“Whatever will be will be, the future is not ours to see, Oue sera sera–that’s the song of life sweetheart.” He didn’t pay attention to stop signs, signals or fellow drivers; he perceived them as second in line. Once a policeman stopped us as we were driving out of Thurston Circle, and my father opened the car door, got out, and, moaned, “Oh my God, Oh God I’m having a heart attack!” I watched him, and yelled out “Daddy Daddy–what’s wrong,” but he kept howling. The policeman didn’t take notice at all. “I’m having a heart attack, let me go officer, I can’t breathe you SOB. You’re going to kill me!” By this time I was crying, and making a lot of noise in the front seat. The policeman then approached my father, and handed him a ticket, while my father continued to whale, “HEART ATTACK.” After the policeman drove away, my father got in the car, steely eyed, and swearing. “Stop crying. “Stop that right now! Can’t you see I’m all right? Daddy just pretended to have an attack. That stinking cop is always hanging around here. He should be ashamed of himself. Policemen have better things to do, then give tickets. ”
“ You’re not sick?” I mumbled.
“ No, of course not. Don’t tell your mother about this sweetheart, she doesn’t understand these things. Remember now what I told you, when I say something you listen, and don’t question it. I have reasons for the way I do things. ”
Adults try to deceive children with whispers, false identities, and lies, but a child has a superior emotional vision. From that day on, I was always watching my father closely to see if he was acting, or playing it straight.
The outings gave me a chance to meet dozens of men and women who exaggerated their feelings for me with overt gestures that sometimes I recognized as an act. Picking out genuine friends developed into a sense I couldn’t necessarily ignore. It got in the way of my comfort around many of my father’s friends later on in life. Nothing seemed to please him more than to present me to his friends, and wait for their praise, “You’re lucky to have such a beautiful little girl, and so well behaved.” I remember this line because it is the same line I heard throughout adolescence. My behavior was conditional on my father’s mood. If I misbehaved, spoiled my dress, or broke something, it would ruin everything. My father would blame my mother, she would retreat from the living room, and I would be left alone. This was the second of the lessons, I learned very young, not to make any mistakes. One error can ruin your whole life, he told me on all the occasions that I erred.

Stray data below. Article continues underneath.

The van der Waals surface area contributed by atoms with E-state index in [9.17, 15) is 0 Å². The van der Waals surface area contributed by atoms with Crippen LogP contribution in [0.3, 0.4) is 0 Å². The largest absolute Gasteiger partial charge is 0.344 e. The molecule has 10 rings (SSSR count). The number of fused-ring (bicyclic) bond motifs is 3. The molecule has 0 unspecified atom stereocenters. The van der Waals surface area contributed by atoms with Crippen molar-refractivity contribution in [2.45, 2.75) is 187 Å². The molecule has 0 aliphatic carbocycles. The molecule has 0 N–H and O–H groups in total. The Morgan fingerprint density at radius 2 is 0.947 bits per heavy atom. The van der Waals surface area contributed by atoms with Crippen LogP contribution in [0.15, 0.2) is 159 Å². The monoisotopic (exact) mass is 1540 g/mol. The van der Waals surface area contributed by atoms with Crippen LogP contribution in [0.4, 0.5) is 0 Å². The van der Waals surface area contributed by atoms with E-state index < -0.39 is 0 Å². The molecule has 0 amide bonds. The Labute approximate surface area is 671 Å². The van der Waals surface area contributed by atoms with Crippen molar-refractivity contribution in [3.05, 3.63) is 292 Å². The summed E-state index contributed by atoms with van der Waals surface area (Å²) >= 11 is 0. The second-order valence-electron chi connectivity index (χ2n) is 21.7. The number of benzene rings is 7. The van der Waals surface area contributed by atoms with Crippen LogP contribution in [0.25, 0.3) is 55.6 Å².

Today, it’s not too surprising that I am ready to sit in the front seat with a man of choice, while he drives around and shows off his driving and leadership skills. It’s not that I just don’t get excited about driving myself, it is one of those childhood activities that evolved into a life long course of pleasure. I escaped working in offices in 1993 after ten years of tolerating the cubicle life, and I work out of my home office much like my father, only I am not involved in illegal activities, even though it seems everything is becoming illegal.
When now, I have finished this personal essay I began two years ago, I went looking for images. A photo of the house I grew up in at 11508 Thurston Circle popped up. Our home burned in the Bel Air fire in 1961, and so I peeked through the interior of the house that was built on the lot after Dad sold it. All post modern, nothing like ours, except this photograph I chose, the swimming pool he built, another childhood activity that evolved into a life pleasure. The house is listed for sale, $2,075,000. Dad bought our home for $50,000.